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sitting US President Options
Koh Elaine
Posted: Wednesday, June 6, 2018 3:46:04 AM
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The historic summit is scheduled to take place on 12 June, but many details are still unconfirmed.

It will be the first meeting between a North Korean leader and a sitting US president.

Mr Trump said on Tuesday that plans were "moving along very nicely".

"A lot of relationships being built, a lot of negotiations going on before the trip," he told reporters.

"It's very important - it'll be a very important couple of days."

Why is Trump referred to as a "sitting" US President.
Absinthius
Posted: Wednesday, June 6, 2018 4:29:11 AM

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Not only due to his advanced age, but also his unhealthy lifestyle and humongous ego make it hard for Trump to walk long distances or stand up straight for extended periods of time.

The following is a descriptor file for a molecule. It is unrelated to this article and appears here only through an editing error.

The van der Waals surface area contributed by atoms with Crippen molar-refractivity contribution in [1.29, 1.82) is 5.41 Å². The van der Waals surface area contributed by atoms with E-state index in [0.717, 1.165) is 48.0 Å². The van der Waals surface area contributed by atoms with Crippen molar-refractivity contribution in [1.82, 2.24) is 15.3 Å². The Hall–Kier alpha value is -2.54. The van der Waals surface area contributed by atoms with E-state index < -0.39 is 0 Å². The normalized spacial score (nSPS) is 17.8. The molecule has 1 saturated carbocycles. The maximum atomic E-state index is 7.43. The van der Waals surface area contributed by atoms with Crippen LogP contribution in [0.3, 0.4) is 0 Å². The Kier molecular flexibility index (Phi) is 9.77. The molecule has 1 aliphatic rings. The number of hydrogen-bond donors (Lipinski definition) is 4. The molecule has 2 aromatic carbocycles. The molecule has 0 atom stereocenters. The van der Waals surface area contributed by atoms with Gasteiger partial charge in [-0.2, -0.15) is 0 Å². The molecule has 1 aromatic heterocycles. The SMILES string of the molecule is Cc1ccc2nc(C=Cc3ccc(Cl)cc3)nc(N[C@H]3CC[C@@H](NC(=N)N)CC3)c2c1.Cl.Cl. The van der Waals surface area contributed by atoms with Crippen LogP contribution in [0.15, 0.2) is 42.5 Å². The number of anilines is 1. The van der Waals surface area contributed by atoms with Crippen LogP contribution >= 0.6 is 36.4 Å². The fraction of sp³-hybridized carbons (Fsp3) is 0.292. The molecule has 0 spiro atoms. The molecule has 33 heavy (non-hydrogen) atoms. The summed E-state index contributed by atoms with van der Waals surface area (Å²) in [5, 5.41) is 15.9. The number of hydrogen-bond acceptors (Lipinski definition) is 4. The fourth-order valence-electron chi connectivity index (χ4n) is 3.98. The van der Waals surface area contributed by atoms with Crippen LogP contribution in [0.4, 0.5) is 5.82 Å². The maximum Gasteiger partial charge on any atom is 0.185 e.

That's just my guess though.

Look, how about this? Let's pretend we've had the row and I've won. See? It saves a lot of effort.
papo_308
Posted: Wednesday, June 6, 2018 5:20:44 AM
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I would interpret it as "the US president currently in office".
Stephen Senter🇺🇸📰
Posted: Wednesday, June 6, 2018 5:47:35 AM

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Make America Great
DraintheSwamp
Stephen Senter🇺🇸📰
Posted: Wednesday, June 6, 2018 5:51:24 AM

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Today is South Korea Memorial Day!